01 Aug Estate and Elder Law Planning Using Lady Bird Deeds – Part 3 The Fund’s Position
The Funds’ position regarding judgments against the life tenant or remainderman, death of the remainderman prior to the life tenant, homestead, and elective share are discussed below.
Judgments recorded against the life tenant in the county where the property is located will be insured depending on the circumstances. If a lawsuit has been filed prior to the creation of the Lady Bird Deed and a subsequent judgment is recorded, the judgment must be cleared in all cases. If the lawsuit and judgment come after the creation of the Lady Bird Deed, then title will be insured after the death of the life tenant for a purchaser from the remainderman. However, if the life tenant conveys the property to a bonafide purchaser for value, the judgment must still be satisfied. If a judgment is recorded against the remainderman, and the life tenant reconveys the remainder interest to another party, the judgment may be disregarded by The Fund on a case by case basis. Issues of fraudulent conveyance will be considered before any decision is made. The open issue here is whether or not the judgment creditor acquires a greater interest than the remainderman. As far as Federal Tax Liens are concerned, in absence of any precedent, all Federal Tax Liens recorded in the county where the property is located against the remainderman must be cleared, and a release by the IRS will be required prior to insuring title. See United States v. Craft, 122 S. CT. 1414 (2002), illustrating how aggressive the IRS can be to enforce their liens.
If the remainderman dies before the life tenant, probate will be required if it is determined that the remainderman had a vested interest as opposed to being a contingent remainder. Since there is no specific authority as to which type of remainder interest is created by a Lady Bird Deed, the Fund’s position is that it is a vested remainder, thus subjecting the heirs and/or devisees of the deceased remainderman to probate proceedings. However, a Fund Underwriting Attorney has opined that since the life tenant can convey the property during his or her lifetime without joinder of the remainderman, then the same should be true even with the prior death of the remainderman. Assuming that this becomes the Fund’s position, probate of the remainderman’s estate will still be necessary if he or she predeceases the life tenant and the life tenant dies without first re-conveying the property. If the remainder interest is held by two or more persons, one of whom predeceases the life tenant, probate will be required unless the remainder interest is held as joint tenants with right of survivorship.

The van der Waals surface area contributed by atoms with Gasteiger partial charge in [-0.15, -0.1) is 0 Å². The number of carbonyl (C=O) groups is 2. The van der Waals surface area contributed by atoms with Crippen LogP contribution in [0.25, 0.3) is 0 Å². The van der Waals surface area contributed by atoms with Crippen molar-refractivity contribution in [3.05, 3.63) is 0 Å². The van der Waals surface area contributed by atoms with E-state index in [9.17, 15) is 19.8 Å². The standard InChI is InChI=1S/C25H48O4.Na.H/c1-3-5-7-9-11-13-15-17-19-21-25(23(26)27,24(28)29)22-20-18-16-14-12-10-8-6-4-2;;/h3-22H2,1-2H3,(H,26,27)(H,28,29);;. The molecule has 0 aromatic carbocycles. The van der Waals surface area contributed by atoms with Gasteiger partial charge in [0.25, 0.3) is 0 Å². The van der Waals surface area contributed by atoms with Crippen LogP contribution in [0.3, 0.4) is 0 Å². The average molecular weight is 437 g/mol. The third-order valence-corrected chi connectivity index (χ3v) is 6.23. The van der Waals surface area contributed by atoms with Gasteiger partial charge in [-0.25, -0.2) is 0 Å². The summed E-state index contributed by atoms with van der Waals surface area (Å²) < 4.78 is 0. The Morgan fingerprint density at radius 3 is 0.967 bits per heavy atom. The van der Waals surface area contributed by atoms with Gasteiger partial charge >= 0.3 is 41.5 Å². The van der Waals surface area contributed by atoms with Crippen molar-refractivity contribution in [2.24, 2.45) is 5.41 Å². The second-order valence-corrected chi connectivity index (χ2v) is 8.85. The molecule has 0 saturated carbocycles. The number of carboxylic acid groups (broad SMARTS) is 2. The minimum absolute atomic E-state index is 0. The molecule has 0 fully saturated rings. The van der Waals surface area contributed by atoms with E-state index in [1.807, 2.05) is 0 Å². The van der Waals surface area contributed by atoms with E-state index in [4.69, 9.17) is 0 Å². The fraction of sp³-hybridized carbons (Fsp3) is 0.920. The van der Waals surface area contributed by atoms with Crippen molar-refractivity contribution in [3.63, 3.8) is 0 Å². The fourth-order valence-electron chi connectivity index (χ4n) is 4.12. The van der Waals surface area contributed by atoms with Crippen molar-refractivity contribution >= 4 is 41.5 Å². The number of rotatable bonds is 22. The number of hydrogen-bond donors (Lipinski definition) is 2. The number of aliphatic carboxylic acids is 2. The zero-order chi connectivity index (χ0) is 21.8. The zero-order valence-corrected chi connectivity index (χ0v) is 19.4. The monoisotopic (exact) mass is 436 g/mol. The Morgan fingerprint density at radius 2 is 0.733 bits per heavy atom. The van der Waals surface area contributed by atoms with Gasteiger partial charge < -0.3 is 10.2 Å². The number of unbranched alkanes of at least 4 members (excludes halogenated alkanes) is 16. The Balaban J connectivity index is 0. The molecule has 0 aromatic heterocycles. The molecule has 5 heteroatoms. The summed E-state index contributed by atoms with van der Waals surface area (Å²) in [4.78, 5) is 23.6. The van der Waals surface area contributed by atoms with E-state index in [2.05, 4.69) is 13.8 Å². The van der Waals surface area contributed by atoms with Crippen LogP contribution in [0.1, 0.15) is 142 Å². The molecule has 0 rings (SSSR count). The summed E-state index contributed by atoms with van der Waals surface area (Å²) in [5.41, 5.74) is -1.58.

The use of a Lady Bird Deed with homestead property creates a problem when the owner is survived by a spouse or minor child. Such property can not be devised to another party, either directly or indirectly. Art X, Sec. 4 (c), Fla. Const. (1968 as amended), In re Estate of Johnson, 397 So. 2d 970 (Fla. 4th DCA 1981). Since there has been no case law determining whether the remainderman’s interest is vested or contingent, the possibility of a court determining that the remainderman had a contingent interest, thus being a devise at death in violation of the Florida Constitution, prevents The Fund from insuring title.
For persons dying after October 1, 2001, F.S. 732.2075(2)(a) (1999) of the Elective Share Statute expands the elective share to include property held in revocable trusts. Since the remainderman’s interest in a Lady Bird Deed can be revoked by the life tenant, the property would in all likelihood be considered as part of the elective share. The Fund will not insure title in this case without a release or determination of the elective share.
For more help with Lady Bird Deeds or Elder Law planning call our Miami office at (305) 274-0955.